Guest post by Richard Mabey
The pandemic had a huge impact on most businesses, but SMEs were possibly hit the hardest.
Larger, well-established companies may have had reserves of cash to help them through this difficult time and IT departments who could help transition companies to universal remote working.
For SMEs, particularly at the early stages, growth is all that matters, and pressing pause on strategic plans isn’t an option.
And yet, pushing through can also be a massive struggle – how do you secure customers in such strange circumstances, when businesses are winding down and may be hesitant to buy? How can SMEs make sure they’re still serving the market when the future is so uncertain?
At my startup, Juro, we were fortunate enough to keep our team working remotely through the crisis, and even launched a freemium version of our contract automation platform to help our customers and small businesses with their contracts. Here are a few lessons I learned along the way about how businesses can get deals signed during lockdown.
Make your sales process more efficient
B2B SaaS (software-as-a-service) tends to be an area that attracts a lot of venture capital. Sales in this sector can become complicated, with plenty of stages:
- Site visitors become leads
- If the business feels it can address and resolve the lead’s pain points, a sales rep will contact them to find out if they’re a qualified lead – as in, whether it’s a deal worth pursuing. They’ll be passed on to a senior salesperson
- That senior member of the sales team will offer a demonstration of the product
- If the lead is interested in buying, then sales will work with them to close the deal and turn that lead into a customer
Making this process more efficient doesn’t involve skipping stages; each stage is essential for a proper, well-informed qualification that allows customers to make the right decision. Teams skipping a stage also run the risk of showcasing a product that doesn’t address the customer’s problems, which is a waste of time for everyone involved.
Instead, be sure to look for time savings in the workflow itself.
- Find tech that can do the heavy-lifting. Manually inputting lead data is time-consuming, so find a solution that lets your sales team get back to closing. Software like Clearbit or ZoomInfo can help sales teams enrich their lead data, adding in key details such as the industry your contact works in and their current role at the business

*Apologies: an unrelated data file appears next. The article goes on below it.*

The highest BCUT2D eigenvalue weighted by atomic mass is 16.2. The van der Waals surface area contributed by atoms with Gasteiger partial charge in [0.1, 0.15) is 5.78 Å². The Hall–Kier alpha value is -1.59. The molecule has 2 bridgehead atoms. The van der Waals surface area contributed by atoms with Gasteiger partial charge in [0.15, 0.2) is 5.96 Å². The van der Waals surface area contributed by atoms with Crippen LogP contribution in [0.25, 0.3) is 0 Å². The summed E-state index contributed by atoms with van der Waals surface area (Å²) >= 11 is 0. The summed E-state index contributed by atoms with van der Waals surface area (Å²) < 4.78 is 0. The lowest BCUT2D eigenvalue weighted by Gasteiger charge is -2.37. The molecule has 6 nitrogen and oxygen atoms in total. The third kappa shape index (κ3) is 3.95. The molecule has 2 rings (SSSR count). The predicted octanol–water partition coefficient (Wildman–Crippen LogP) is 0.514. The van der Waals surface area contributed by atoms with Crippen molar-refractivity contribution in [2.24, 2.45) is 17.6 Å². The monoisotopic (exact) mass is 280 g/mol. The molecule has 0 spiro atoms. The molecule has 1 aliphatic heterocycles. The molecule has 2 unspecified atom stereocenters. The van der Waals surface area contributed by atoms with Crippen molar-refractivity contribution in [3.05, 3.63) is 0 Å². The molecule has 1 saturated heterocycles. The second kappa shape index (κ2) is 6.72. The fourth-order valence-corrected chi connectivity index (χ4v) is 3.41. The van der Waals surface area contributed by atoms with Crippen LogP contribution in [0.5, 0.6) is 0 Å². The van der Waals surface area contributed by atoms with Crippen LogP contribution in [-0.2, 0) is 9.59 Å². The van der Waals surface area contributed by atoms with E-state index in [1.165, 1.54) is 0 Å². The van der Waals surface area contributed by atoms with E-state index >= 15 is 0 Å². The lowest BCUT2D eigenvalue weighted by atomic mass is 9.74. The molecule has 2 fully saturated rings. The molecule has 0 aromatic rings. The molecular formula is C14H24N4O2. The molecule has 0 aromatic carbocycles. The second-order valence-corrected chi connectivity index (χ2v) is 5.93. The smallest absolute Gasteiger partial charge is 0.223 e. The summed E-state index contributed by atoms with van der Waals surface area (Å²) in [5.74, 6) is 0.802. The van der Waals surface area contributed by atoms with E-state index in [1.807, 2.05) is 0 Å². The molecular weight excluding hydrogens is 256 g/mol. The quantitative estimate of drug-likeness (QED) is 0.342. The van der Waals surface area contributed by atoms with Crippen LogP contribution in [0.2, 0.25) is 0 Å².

- Build urgency. Booking kick-off meetings during the sales process can emphasise the urgency of the deal, and make sure that the interactions don’t lose momentum. Similarly…
- Involve senior salespeople at an earlier stage in the deal, so you can plan ahead and close deals faster
Use eSignature to sign deals faster
With each closed deal comes a lengthy contract process – sales teams need to distribute order forms, NDAs, routine sales contracts, and more, to keep both parties aligned and make sure the business protects itself in this relationship. And the contract process can get time-consuming, especially if it involves multiple Word files, email chains, and a signing process that usually requires a printer, scanner, and physically signing the document.
But contracts don’t need a wet signature to be valid anymore, except in certain circumstances. SMEs are increasingly turning to contract management software to automate routine paperwork, so sales teams can self-serve on documents without having to wait for other teams – saving them time and enabling them to focus instead on building a positive relationship with their new customer.
Pivot if you can
When COVID began to spread, demand in industries like travel, or the arts, unfortunately dwindled. But there are industries that have maintained activity, and even increased it, since lockdowns came into play – and focusing the business’ attention on those sectors may help SMEs thrive during a difficult period.
Food delivery, for example, had to deal with increased demand as people were restricted to their homes. In the weeks following the outbreak, we saw some dramatic usage patterns in Juro, where some of the biggest food delivery marketplaces manage their contracts. We saw some customers increase their usage by more than 300 per cent week on week, as they worked to manage skyrocketing demand and welcome new restaurants onto their platforms.
Healthcare was another industry that saw huge spikes in demand. For SMEs in healthtech, the pandemic brought a different kind of problem – businesses in their earlier stages may not be fully equipped to handle the sheer volume of demand coming their way. SMEs in this industry may be looking to ramp up hiring so they can address the surge in customers, for example, or open to buying products and services that make their day-to-day operations a little easier.
We decided to launch free accounts to help our customers in food delivery, healthcare, and other industries impacted heavily by COVID. Through these free plans, customers could collaborate on contracts without leaving the browser, and save time on high-volume documents, like NDAs, employment offer letters, and order forms.
The launch paid off – we noticed the volume of contracts being signed for some customers skyrocket, increasing 300% week on week, as businesses tried to find alternative ways to handle their documents.
By following these strategies we’ve been able to close deals through lockdown and continue to grow – which is essential at any early-stage business. The lessons we’ve learned through this challenging experience have been invaluable, and will surely help businesses thrive in the future, when life starts to return to normal again.
Richard Mabey is the CEO of Juro, the contract automation platform.